So, with that said, we’re going to start this review with a quick breakdown of exactly what it’s like to set up a rig like the Syrp Genie II Pan/Tilt Linear, for those who are aspiring content creators, or just curious…
Step 1) Inventory Your Motion Control Gear
This first step is very important when creating 3-axis motion control imagery. We’ll get into it a bit more later, but suffice it to say, you absolutely must check and make sure you have every part of the kit before you head out. If possible, assemble as much of your kit as is practical before heading out, and leave only the final assembly for on-location.
This means tracking down all the plates, screws, and cables you might need, and attaching them at home, (using Arca plates on the slider? Got the right thread size to swap between your Pan/Tilt & Linear to just the Linear with an additional ballhead?) …or putting stuff like camera cables and any tools all together in a pouch that stays with your motion control kit at all times.
Step 2) Frame Your Shot & Visualize The Motion
Once you get to your location, but before you actually set anything up, grab just your camera and lens to visualize the shot. Play around with various options for motion; see how sliding side-to-side might look with foreground elements, or see if you might want to slide up-and-down, instead. Try not to limit yourself to any standard ideas of motion operation, get creative!
Then, once you’ve decided on what you want your final result to look like, consider where each piece of equipment needs to be positioned in order to achieve it. (Can you rest one end of the slider on a stable surface? Do you need to put a tripod under another end of the slider, to achieve the desired result and/or to keep the slider level? Or, do you need to completely elevate the entire slider well above the ground?)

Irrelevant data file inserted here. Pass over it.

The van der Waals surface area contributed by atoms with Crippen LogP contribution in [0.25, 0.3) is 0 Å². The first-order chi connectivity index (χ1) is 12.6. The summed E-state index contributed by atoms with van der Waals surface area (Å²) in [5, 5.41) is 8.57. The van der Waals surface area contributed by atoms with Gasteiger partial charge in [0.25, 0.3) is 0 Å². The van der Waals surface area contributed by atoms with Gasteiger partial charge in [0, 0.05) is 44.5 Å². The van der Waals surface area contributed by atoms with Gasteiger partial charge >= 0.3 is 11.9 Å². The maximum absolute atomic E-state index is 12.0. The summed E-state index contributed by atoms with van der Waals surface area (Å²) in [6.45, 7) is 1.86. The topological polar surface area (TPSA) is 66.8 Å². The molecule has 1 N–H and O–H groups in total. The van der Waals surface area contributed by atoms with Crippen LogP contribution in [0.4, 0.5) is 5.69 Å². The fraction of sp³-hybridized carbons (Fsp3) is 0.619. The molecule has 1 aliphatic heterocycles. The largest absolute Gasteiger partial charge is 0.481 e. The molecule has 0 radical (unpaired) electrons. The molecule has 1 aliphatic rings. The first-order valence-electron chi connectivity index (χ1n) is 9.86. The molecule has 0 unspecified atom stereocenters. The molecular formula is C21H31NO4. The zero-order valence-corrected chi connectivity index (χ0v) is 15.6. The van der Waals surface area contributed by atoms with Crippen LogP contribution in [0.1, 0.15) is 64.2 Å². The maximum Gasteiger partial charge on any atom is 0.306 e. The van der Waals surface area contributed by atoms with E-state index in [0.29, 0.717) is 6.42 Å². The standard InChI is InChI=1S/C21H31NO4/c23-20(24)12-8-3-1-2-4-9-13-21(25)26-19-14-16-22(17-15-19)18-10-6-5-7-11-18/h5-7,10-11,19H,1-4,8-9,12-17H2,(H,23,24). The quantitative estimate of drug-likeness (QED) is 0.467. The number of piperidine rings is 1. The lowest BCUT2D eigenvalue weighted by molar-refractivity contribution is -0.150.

Step 3) Set Up The Legs/Tripods & Motion Control System
Next, get your one (or two) tripod(s) set up, with the legs placed stably; spread them out at a safer angle if necessary. (Especially if there is any wind!)
Then, mount the slider itself, and check to make sure that every single part that has a clamp or a knob is adequately tightened, before you start trusting the setup with anything much more breakable. (And expensive!)
Once everything is locked down and stable, you can go ahead and mount the Pan Tilt & Linear motion devices to the slider carriage. I try to transport the Pan Tilt connected to the Linear via the integrated locking system. (Don’t forget the rope knob!)